In our previous posts, we have discussed the interplay of Georgia Personal
Injury Law and Georgia's Workers' Compensation Law. There are
many times where a worker may be injured on the job and collecting workers'
compensation and at the same time pursuing a claim against a different
entity who may be responsible for the injuries. One common scenario where
this arises is when a person is on the job and has a personal injury claim
as a result of an automobile wreck. Under this scenario, because the person
is on the job, they have the right to pursue a workers' compensation claim.
Additionally, the injured person has the right to pursue a claim against
the individual that caused the wreck. Thus, in this situation, the injured
person may receive benefits from workers' compensation as well as
receive compensation for the personal injury claim.
Many times, when a person has both a
personal injury claim
and a workers' compensation claim the insurance company for workers'
compensation will claim it has a right to be paid back from any personal
The claim for the workers' compensation carrier to be paid back is
subject to Georgia's "made whole doctrine" in that the carrier
has the burden of proving that the injured worker was fully and completely
compensated by the personal injury claim before the claim has to be paid
back. Past Georgia appellate decisions have made it extremely difficult
for the workers' compensation carrier to prove that the claimant was
made whole. This is especially true when the claimant has signed a general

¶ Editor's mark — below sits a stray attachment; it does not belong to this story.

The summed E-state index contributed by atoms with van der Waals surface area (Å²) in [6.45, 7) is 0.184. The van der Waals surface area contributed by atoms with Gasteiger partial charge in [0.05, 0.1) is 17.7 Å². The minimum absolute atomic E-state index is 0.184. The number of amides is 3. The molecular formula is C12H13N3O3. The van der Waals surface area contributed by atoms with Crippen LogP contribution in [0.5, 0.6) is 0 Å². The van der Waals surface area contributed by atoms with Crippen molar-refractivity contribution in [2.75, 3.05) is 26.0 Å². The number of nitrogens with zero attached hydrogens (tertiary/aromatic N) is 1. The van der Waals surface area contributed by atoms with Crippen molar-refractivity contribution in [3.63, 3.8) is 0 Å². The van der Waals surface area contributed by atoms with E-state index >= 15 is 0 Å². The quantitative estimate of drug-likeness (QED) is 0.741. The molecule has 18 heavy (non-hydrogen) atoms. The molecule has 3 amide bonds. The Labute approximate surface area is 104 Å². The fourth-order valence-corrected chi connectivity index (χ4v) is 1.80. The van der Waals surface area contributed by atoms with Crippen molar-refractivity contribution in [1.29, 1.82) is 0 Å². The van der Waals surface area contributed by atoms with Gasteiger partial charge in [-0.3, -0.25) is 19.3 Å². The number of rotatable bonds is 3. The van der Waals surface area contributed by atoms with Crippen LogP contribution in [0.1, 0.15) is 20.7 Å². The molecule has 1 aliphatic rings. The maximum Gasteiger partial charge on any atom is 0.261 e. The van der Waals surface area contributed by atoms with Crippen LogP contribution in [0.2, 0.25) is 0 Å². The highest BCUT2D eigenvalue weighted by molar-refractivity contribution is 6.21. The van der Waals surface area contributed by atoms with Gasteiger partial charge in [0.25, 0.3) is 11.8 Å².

release that does not delineate how the personal injury claim is being
paid (i.e. pain and suffering v. medical bills).
While this may still hold true in many situations, a recent Court of Appeals
decision has affirmed a trial court's ruling that there be a hearing
on whether or not the workers' compensation carrier is entitled to
be paid back from a personal injury settlement. The case is
Suntrust Bank v. Travelers Property Casualty Company of America,
A12A2042 decided on March 28, 2013.
For a link to the full decision click here.
This case may not be cited as binding precedence pursuant to Court of Appeals
Rule 33(a), but nonetheless it seems to foreshadow a trend that Georgia
courts may be apt to re-examine and possibly expand a workers compensation
carrier's right to be paid back (at least in situations where the
workers' compensation carrier has intervened in the underlying lawsuit).
Why is this important?
Any time another person has to be paid money out of a personal injury settlement,
it means less money for the injured party. As an Atlanta Injury Law Firm,
we are committed to making sure that our clients receive the maximum compensation
for their personal injury claim and recognize that this is accomplished
both by getting larger settlements and making sure that those with interests
in the claim accept less.